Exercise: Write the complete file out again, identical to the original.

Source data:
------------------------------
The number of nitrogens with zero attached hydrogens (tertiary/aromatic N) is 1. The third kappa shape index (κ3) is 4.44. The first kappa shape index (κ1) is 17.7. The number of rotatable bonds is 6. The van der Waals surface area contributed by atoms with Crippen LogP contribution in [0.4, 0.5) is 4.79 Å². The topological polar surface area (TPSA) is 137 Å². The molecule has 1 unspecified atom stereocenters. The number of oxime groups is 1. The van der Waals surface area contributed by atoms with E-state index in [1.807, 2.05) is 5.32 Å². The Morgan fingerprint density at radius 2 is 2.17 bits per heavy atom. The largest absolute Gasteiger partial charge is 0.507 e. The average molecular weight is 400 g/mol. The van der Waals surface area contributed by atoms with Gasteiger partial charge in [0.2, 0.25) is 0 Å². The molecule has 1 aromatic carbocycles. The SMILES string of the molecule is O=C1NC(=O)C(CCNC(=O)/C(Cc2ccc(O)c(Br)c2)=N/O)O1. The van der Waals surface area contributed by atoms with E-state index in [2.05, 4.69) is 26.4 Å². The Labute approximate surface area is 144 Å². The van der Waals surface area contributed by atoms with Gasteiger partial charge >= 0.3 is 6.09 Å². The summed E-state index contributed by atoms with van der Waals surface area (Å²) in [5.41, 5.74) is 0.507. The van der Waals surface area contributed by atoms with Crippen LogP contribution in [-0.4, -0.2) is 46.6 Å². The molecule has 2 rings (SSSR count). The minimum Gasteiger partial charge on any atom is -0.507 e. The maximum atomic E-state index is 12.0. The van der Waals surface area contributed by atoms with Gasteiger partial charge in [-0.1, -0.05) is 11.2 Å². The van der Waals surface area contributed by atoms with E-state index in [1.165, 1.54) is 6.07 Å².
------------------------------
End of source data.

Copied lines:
The number of nitrogens with zero attached hydrogens (tertiary/aromatic N) is 1. The third kappa shape index (κ3) is 4.44. The first kappa shape index (κ1) is 17.7. The number of rotatable bonds is 6. The van der Waals surface area contributed by atoms with Crippen LogP contribution in [0.4, 0.5) is 4.79 Å². The topological polar surface area (TPSA) is 137 Å². The molecule has 1 unspecified atom stereocenters. The number of oxime groups is 1. The van der Waals surface area contributed by atoms with E-state index in [1.807, 2.05) is 5.32 Å². The Morgan fingerprint density at radius 2 is 2.17 bits per heavy atom. The largest absolute Gasteiger partial charge is 0.507 e. The average molecular weight is 400 g/mol. The van der Waals surface area contributed by atoms with Gasteiger partial charge in [0.2, 0.25) is 0 Å². The molecule has 1 aromatic carbocycles. The SMILES string of the molecule is O=C1NC(=O)C(CCNC(=O)/C(Cc2ccc(O)c(Br)c2)=N/O)O1. The van der Waals surface area contributed by atoms with E-state index in [2.05, 4.69) is 26.4 Å². The Labute approximate surface area is 144 Å². The van der Waals surface area contributed by atoms with Gasteiger partial charge >= 0.3 is 6.09 Å². The summed E-state index contributed by atoms with van der Waals surface area (Å²) in [5.41, 5.74) is 0.507. The van der Waals surface area contributed by atoms with Crippen LogP contribution in [-0.4, -0.2) is 46.6 Å². The molecule has 2 rings (SSSR count). The minimum Gasteiger partial charge on any atom is -0.507 e. The maximum atomic E-state index is 12.0. The van der Waals surface area contributed by atoms with Gasteiger partial charge in [-0.1, -0.05) is 11.2 Å². The van der Waals surface area contributed by atoms with E-state index in [1.165, 1.54) is 6.07 Å².